Simple. Lets say in a simplification that, hypothetically, Walmart employed 1 manager, and 20 employees. Lets say that they took up the niche that previously, 5 businesses had taken up. Those five businesses had one owner, who also worked as the store manager, and two employees each. That's roughly 15 people.
Those five managers would be what we called middle class, making between forty and seventy thousand a year. Their employees might make anywhere between twenty and thirty five thousand a year. Taking the lowest quote, that's forty thousand a year, five times, and twenty thousand a year, ten times. That comes out to 200,000 + 200,000, or 400,000 in employee pay.
The theoretical walmart would be at roughly forty thousand for one manager, and 15,000 a year for each employee. That's 40,000 + 300,000 coming to around 340,000 with more employees than those whome they put out of business. Further exacerbating the situation is the fact that Walmart will not hire most people full time, resulting in more people just barely getting by on the amount of money they make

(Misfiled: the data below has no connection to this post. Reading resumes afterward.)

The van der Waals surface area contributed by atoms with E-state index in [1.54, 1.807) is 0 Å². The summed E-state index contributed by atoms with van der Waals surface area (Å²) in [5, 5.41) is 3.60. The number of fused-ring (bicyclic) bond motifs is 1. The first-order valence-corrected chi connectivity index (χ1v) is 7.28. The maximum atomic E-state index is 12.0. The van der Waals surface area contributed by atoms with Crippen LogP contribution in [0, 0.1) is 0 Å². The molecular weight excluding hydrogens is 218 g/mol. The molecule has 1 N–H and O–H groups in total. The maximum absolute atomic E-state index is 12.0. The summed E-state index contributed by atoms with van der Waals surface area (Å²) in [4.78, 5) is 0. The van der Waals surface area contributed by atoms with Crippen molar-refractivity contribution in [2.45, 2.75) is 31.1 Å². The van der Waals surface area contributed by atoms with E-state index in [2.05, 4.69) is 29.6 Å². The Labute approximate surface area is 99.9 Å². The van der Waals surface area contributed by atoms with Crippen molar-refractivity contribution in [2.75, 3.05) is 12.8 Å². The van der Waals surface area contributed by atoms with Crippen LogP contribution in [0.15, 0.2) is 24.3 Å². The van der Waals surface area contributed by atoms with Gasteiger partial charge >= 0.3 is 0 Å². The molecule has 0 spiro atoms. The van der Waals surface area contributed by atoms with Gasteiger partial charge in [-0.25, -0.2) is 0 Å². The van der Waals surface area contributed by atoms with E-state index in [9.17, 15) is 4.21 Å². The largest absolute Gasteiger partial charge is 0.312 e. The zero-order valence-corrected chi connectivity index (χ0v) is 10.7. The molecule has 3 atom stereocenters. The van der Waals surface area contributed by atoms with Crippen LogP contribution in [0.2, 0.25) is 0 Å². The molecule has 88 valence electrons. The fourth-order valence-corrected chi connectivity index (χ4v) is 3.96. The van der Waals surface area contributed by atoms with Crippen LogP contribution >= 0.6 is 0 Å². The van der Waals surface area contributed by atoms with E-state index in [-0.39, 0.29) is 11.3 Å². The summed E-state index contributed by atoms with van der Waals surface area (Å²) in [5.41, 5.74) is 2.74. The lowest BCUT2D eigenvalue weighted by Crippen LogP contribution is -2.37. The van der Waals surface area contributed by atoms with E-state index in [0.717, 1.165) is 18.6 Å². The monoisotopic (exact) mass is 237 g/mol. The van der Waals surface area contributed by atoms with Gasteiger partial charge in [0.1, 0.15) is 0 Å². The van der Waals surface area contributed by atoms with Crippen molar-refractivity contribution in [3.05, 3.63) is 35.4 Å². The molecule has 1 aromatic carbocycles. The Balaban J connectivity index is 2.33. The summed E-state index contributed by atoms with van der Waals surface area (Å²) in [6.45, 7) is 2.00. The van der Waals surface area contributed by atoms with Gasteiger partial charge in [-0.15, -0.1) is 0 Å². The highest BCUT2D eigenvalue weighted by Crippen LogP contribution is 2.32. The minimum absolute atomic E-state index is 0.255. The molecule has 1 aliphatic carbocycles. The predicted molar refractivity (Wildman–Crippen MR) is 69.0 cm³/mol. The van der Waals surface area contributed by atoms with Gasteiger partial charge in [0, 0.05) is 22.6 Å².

What this translates to, more or less, is an overall impovershing of lower class workers, and lower middle class jobs. That in turn directly translates into less money put back into the economy to buy more products, resulting in still less jobs.
The example I used is very imprecise, but more or less reflects one of the reason big business' can be bad. Not ARE bad, but CAN BE bad. If a business behaved responsibly and concentrated less of the money at the top, but instead used extra money to incentivize improved quality, service, and work ethic, there would be NOTHING wrong with big business at all.